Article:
0747 GMT December 03, 2022
The rapidly spreading cyber extortion campaign underscored growing concerns that businesses have failed to secure their networks from increasingly aggressive hackers, who have shown they are capable of shutting down critical infrastructure and crippling corporate and government networks, Reuters reported.
It included code known as "Eternal Blue," which cyber security experts widely believe was stolen from the US National Security Agency (NSA) and was also used in last month's ransomware attack, named "WannaCry."
"Cyberattacks can simply destroy us," said Kevin Johnson, chief executive of cyber security firm Secure Ideas. "Companies are just not doing what they are supposed to do to fix the problem."
The ransomware virus crippled computers running Microsoft Corp's Windows by encrypting hard drives and overwriting files, then demanded $300 in bitcoin payments to restore access. More than 30 victims paid into the bitcoin account associated with the attack, according to a public ledger of transactions listed on blockchain.info.
Microsoft said the virus could spread through a flaw that was patched in a security update in March.
"We are continuing to investigate and will take appropriate action to protect customers," a spokesman for the company said, adding that Microsoft antivirus software detects and removes it.
Russia and Ukraine were most affected by the thousands of attacks, according to security software maker Kaspersky Lab, with other victims spread across countries including Britain, France, Germany, Italy, Poland and the United States. The total number of attacks was unknown.
Security experts said they expected the impact to be smaller than WannaCry since many computers had been patched with Windows updates in the wake of WannaCry last month to protect them against attacks using Eternal Blue code.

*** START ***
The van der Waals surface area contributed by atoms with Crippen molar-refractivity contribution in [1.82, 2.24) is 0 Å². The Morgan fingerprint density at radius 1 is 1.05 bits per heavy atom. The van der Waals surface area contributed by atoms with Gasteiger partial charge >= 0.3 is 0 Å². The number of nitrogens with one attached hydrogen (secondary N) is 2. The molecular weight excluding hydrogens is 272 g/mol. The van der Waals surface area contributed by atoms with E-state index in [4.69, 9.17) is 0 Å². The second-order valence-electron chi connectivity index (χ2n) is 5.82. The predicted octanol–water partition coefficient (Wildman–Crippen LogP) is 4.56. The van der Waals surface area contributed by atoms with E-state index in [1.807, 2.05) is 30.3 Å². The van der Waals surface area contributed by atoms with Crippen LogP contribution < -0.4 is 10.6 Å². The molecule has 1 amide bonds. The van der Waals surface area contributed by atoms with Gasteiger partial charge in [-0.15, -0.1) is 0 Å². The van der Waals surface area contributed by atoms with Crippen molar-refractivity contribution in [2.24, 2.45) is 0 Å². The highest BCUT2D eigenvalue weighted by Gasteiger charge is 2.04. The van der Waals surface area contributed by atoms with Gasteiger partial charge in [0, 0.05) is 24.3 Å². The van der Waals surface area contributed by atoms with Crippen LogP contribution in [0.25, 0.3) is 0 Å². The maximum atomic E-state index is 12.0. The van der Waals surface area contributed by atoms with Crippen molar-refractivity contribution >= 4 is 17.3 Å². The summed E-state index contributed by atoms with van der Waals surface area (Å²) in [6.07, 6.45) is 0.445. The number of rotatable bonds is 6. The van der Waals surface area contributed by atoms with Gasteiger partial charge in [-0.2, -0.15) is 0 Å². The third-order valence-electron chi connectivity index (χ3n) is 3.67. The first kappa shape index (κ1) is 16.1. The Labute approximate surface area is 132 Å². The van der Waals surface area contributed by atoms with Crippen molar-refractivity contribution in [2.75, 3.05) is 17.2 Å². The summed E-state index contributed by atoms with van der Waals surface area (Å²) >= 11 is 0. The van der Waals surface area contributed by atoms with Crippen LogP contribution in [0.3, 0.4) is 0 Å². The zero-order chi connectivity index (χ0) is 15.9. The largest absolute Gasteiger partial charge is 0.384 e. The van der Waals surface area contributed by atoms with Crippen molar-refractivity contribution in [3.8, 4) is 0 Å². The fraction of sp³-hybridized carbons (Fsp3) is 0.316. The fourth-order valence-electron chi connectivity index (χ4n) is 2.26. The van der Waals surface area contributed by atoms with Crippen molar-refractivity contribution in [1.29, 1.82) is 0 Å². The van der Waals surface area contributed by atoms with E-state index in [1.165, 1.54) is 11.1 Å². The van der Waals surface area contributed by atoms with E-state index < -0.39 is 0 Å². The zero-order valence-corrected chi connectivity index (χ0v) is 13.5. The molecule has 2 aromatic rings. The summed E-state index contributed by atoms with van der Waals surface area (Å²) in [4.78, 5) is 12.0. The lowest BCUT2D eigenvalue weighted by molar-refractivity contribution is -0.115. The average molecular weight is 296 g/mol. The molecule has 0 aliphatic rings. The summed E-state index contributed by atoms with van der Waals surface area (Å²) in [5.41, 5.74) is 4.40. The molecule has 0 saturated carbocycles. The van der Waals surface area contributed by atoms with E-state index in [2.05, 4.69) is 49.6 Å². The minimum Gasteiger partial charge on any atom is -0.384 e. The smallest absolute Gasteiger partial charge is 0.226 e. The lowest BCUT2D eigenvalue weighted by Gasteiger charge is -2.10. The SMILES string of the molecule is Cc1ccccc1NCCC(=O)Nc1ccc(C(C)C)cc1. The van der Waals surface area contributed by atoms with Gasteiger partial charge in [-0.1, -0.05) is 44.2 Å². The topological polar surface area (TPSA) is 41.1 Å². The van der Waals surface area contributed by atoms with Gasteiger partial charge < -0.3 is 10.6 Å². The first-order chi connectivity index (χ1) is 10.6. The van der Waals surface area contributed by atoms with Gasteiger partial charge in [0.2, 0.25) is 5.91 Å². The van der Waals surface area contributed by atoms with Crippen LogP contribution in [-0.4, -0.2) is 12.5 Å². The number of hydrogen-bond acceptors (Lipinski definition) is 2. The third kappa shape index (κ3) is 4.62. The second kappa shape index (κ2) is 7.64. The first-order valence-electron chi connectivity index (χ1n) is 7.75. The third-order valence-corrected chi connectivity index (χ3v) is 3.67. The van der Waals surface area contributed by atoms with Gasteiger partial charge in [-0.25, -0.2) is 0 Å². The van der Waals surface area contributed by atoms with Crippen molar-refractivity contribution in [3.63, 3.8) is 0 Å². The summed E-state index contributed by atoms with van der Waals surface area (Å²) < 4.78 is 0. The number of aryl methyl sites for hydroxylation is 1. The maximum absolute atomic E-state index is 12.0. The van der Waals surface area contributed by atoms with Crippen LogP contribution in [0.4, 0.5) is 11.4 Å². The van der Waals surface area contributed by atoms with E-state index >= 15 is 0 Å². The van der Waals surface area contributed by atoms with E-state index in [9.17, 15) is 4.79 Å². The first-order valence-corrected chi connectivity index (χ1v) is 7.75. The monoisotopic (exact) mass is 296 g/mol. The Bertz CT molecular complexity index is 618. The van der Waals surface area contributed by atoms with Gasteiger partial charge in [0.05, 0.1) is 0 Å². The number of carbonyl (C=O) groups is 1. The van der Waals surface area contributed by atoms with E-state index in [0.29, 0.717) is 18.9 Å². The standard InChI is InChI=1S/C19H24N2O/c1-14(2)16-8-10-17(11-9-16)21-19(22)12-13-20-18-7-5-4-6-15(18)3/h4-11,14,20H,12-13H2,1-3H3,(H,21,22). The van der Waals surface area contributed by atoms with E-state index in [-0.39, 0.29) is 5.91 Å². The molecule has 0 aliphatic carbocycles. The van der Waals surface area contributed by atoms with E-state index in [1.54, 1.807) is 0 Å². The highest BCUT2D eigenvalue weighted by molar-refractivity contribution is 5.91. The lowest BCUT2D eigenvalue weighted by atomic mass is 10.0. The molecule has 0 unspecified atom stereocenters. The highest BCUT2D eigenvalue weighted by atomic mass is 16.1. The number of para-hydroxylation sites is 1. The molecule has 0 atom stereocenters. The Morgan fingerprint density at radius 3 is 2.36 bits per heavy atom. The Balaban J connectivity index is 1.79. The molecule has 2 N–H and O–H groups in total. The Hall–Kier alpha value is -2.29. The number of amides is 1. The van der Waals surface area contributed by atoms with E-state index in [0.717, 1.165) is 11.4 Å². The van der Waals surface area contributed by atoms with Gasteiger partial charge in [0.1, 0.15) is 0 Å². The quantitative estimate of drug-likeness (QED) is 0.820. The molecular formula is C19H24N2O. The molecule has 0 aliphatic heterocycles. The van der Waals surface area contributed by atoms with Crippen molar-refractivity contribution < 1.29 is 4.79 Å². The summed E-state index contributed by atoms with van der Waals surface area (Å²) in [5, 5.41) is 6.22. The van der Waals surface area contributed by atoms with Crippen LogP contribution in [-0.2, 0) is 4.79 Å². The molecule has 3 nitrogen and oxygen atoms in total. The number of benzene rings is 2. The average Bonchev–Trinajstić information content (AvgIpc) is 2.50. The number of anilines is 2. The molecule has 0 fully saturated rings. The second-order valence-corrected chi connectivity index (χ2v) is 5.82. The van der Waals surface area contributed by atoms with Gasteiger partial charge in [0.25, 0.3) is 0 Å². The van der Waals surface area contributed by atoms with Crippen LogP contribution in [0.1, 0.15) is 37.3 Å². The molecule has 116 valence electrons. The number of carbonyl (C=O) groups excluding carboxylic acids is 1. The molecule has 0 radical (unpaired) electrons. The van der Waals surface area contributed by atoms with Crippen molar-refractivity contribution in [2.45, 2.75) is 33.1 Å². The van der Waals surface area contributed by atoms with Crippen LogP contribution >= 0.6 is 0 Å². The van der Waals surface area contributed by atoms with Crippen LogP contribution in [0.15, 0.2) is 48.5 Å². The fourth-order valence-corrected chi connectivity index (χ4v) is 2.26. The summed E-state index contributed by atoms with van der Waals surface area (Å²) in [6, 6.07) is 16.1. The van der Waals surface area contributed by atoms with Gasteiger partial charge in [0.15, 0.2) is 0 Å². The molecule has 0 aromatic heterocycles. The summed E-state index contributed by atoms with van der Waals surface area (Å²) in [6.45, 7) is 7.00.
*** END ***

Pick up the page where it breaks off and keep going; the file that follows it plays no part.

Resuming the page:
Still, the attack could be more dangerous than traditional strains of ransomware because it makes computers unresponsive and unable to reboot, Juniper Networks said in a blog post analyzing the attack.
Researchers said the attack may have borrowed malware code used in earlier ransomware campaigns known as "Petya" and "GoldenEye."
Following last month's attack, governments, security firms and industrial groups aggressively advised businesses and consumers to make sure all their computers were updated with Microsoft patches to defend against the threat.
The US Department of Homeland Security said it was monitoring the attacks and coordinating with other countries. It advised victims not to pay the extortion, saying that doing so does not guarantee access will be restored.
In a statement, the White House National Security Council said there was currently no risk to public safety. The United States was investigating the attack and determined to hold those responsible accountable, it said.
The NSA did not respond to a request for comment. The spy agency has not publicly said whether it built Eternal Blue and other hacking tools leaked online by an entity known as Shadow Brokers.
Several private security experts have said they believe Shadow Brokers is tied to the Russian government, and that the North Korean government was behind WannaCry. Both countries' governments deny charges they are involved in hacking.